Durham's Players Bar applies for 6am licence for Tyson Fury vs Deontay Wilder boxing match - police raise concerns
Bar bosses will have to plead their case this week to be allowed to let almost 500 people stay till 6am to watch Tyson Fury fight Deontay Wilder.
Players Bar, in Durham City, has applied for a special licence to screen the boxing match early on Sunday February 23..
But objections from Durham Constabulary could scupper the plans after concerns were raised about where so many people could go once the event finishes.
A letter to licensing chiefs said: “There is currently no provision within the City for the customers of this event after it finishes, the takeaways will all be closed and taxis will be very few and far between.
“This will leave up to 499 people, who have potentially been drinking all night, in the city with no obvious and accessible means of getting home all gathered in one place.
“Our concern is the noise and associated nuisance the revellers will cause as they call and wait for taxis or walk through the city in search of transport.”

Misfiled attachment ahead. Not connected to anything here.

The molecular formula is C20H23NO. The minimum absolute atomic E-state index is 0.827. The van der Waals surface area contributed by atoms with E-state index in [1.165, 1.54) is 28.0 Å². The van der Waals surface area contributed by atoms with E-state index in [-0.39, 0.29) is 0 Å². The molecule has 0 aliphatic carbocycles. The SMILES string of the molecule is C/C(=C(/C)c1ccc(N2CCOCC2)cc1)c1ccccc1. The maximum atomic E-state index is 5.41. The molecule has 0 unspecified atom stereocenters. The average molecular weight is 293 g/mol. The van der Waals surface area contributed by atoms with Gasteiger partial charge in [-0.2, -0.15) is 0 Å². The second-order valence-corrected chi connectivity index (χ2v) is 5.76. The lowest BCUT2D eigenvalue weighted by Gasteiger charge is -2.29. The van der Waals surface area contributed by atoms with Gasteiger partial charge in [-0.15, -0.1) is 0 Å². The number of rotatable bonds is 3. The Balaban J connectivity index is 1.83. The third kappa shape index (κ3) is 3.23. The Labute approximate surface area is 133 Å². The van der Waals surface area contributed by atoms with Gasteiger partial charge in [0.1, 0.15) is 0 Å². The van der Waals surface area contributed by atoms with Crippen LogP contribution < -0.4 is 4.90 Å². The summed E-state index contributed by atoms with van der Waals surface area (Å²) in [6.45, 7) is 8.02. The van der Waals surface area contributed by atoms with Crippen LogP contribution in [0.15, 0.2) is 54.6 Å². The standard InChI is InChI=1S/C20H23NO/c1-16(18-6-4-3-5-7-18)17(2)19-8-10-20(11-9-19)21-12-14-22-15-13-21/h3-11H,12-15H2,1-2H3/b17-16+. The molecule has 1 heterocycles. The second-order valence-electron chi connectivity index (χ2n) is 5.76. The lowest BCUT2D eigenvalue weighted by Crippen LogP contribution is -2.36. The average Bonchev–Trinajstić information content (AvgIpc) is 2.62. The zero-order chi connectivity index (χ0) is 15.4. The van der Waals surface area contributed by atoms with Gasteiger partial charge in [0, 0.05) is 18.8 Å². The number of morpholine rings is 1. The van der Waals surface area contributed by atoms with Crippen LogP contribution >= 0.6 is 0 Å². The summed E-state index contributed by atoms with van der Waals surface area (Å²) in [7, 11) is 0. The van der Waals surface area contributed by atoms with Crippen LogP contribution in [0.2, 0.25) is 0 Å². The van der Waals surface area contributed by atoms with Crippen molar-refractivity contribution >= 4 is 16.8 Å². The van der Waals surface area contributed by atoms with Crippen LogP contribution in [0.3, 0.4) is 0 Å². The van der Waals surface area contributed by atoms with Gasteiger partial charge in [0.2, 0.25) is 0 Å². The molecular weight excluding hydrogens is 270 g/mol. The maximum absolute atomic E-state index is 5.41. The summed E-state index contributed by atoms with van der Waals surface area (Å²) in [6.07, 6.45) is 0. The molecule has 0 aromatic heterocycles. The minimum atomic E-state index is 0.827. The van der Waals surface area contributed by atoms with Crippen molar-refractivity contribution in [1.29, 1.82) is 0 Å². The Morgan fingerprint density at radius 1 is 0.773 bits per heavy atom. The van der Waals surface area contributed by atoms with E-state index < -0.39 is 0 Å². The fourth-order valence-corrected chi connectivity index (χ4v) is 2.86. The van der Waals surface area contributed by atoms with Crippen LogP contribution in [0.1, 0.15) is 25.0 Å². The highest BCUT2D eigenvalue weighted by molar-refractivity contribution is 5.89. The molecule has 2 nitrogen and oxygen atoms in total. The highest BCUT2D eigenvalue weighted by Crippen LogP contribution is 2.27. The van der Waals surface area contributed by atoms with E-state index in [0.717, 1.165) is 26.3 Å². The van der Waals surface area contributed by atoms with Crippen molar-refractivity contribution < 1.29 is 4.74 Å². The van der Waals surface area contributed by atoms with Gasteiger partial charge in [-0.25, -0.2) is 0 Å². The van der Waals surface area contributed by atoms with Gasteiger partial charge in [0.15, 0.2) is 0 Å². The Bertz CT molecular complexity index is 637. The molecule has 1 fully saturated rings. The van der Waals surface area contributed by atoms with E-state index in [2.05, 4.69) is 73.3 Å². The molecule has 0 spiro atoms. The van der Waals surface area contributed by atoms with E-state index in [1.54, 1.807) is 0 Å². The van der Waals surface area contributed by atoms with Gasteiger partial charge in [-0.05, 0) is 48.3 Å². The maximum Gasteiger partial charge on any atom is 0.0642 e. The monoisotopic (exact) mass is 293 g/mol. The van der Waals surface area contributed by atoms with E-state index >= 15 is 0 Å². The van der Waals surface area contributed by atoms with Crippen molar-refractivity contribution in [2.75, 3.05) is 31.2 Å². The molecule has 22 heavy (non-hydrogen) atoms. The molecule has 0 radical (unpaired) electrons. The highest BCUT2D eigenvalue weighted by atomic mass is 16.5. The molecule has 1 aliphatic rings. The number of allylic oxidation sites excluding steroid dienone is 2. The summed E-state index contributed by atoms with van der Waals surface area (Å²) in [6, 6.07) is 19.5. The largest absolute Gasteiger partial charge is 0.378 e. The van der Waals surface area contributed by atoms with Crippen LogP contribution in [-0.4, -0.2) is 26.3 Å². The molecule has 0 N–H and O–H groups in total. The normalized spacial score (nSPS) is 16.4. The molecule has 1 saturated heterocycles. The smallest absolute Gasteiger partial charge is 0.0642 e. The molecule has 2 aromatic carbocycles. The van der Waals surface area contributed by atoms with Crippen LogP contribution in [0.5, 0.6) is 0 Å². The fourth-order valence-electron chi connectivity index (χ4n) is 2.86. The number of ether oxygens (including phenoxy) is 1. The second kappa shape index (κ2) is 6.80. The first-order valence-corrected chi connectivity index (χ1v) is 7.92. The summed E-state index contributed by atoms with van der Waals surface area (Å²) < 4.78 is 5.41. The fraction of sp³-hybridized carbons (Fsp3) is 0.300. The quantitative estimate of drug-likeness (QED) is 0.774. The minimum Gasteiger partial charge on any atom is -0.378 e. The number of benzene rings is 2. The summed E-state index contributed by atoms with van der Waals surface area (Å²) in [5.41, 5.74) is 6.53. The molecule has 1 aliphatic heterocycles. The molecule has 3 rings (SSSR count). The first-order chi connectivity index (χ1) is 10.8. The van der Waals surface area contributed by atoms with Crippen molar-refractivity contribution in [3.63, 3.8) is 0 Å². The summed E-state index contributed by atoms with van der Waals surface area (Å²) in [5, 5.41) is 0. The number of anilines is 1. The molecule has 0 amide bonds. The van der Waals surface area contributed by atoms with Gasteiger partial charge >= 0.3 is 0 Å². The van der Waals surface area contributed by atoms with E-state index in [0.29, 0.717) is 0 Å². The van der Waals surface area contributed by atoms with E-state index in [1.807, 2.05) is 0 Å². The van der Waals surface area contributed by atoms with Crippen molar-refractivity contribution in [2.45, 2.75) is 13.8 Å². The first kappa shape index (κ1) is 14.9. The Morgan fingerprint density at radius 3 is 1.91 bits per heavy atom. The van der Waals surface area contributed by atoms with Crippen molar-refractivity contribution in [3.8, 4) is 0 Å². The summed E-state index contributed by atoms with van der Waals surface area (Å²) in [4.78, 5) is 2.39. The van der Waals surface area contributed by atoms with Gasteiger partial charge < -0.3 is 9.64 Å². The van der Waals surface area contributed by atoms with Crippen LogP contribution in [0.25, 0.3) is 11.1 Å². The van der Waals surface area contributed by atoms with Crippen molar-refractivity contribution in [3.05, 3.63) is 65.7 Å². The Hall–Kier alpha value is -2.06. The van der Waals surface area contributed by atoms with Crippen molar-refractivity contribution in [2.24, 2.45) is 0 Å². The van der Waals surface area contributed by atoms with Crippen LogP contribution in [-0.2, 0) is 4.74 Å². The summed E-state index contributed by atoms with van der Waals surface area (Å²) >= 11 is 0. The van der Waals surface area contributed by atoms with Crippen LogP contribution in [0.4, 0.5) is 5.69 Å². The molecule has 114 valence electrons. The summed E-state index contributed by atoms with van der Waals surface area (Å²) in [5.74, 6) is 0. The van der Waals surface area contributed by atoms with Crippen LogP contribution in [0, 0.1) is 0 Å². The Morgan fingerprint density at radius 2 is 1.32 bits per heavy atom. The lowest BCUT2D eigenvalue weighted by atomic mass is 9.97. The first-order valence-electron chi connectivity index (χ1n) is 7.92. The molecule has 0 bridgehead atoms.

The bar, the former Loveshack, in the Walkergate area of the city, already has permission to sell alcohol up to 2am every day of the week, with closing time set at 2.30am.
The ‘temporary event notice’ application has asked to extend the time allowed to serve drinks to 6am for the showing of a ‘late night sporting event’, to which ‘no more than 499 people’ will be allowed entry.
The proposal is due to be considered by Durham County Council’s Statutory Licensing Sub-Committee on February 20.
Fury and Wilder’s fight in Las Vegas for the WBC WBC world heavyweight title is due to start at about 4am, UK time, on Sunday.
But representations from police have pointed out it could be 5am before the boxers touch gloves.
They add ‘it is impossible to say at this time how long the fight is likely to last’, estimating ‘somewhere between a minute and 45 minutes’.
While officers said they appreciated extra security measures proposed by the bar’s management team it still left concerns, particularly over how customers will get home following an event with no fixed finish time.